One method to use in selecting equity investments is to focus on a company's dividend practice. With dividend growth stocks, a company's board of directors (BOD) know its investors tend to own the stock in part to collect an ever growing dividend or income stream. A company's BOD will strive to maintain the dividend growth rate even when business may be weakening. This desire to maintain the dividend growth will force other company financial measures to deviate from normal levels when business may be weakening. Over time, a company's long run stock return tends to match its long term dividend growth rate, all else being equal.
Ideally, one would want to invest in a company that increases its dividend at least every fifth quarter. Additionally, the dividend yield should be at such a level, say greater than 1%, that any change in the dividend growth rate is significant enough to have an impact on a company's balance sheet and cash flow.
An example would be Aflac (ticker AFL). The company reported earnings on 10/24/2006 that were lower than the same quarter a year earlier. However, if one looks at AFL's 3rd quarter 2006 operating earnings, they were up 9.1% compared to the 3rd quarter of 2005. One reason cited for the lower earnings was the impact of a stronger US Dollar versus the Yen. Nearly 75% of AFL's revenue and earnings are generated from the company's Japanese business segment. Looking forward, the markets project the US Dollar will weaken against the Yen (Yen Chart). A weaker US Dollar will enhance AFL's earnings as the Yen is converted to US Dollars for financial reporting purposes. From a dividend perspective, AFL increased its 4th quarter dividend to 16 cents a share versus 11 cents a share in the same quarter a year earlier. The company also stated they were increasing the 1st quarter 2007 dividend to 18.5 cents per share versus 13 cents a share in the 1st quarter of 2006. Is this an indication that the company anticipates improving business going forward?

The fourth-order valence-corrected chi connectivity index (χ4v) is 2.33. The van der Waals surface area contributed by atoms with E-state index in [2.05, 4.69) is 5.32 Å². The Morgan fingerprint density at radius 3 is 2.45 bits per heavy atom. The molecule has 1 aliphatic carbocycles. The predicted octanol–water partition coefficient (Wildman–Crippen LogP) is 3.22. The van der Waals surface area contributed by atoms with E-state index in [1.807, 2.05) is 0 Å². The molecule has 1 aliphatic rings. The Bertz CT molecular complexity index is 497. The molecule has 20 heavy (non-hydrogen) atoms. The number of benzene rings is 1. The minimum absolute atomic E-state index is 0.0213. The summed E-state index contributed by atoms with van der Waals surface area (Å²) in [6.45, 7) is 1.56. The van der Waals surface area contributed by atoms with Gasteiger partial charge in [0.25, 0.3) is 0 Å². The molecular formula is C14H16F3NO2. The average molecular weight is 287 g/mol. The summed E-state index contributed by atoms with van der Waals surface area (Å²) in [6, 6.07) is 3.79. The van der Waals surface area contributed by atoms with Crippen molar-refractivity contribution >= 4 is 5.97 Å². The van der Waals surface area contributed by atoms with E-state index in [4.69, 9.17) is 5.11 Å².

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The 5-Year dividend growth rate for AFL is 22%. An item to watch is the payout ratio. The company's payout ratio has increased from 15% in 2002 to 19% in 2006. Annualizing the 18.5 cent 1st quarter dividend results in a 2007 projected payout ratio of 22% for the year 2007.
From a stock price perspective, based on Friday's closing price of $45.08, the stock is trading approximately 9% below its 52-week high of $49.65 and approximately 6% above its 52-week low of $42.41.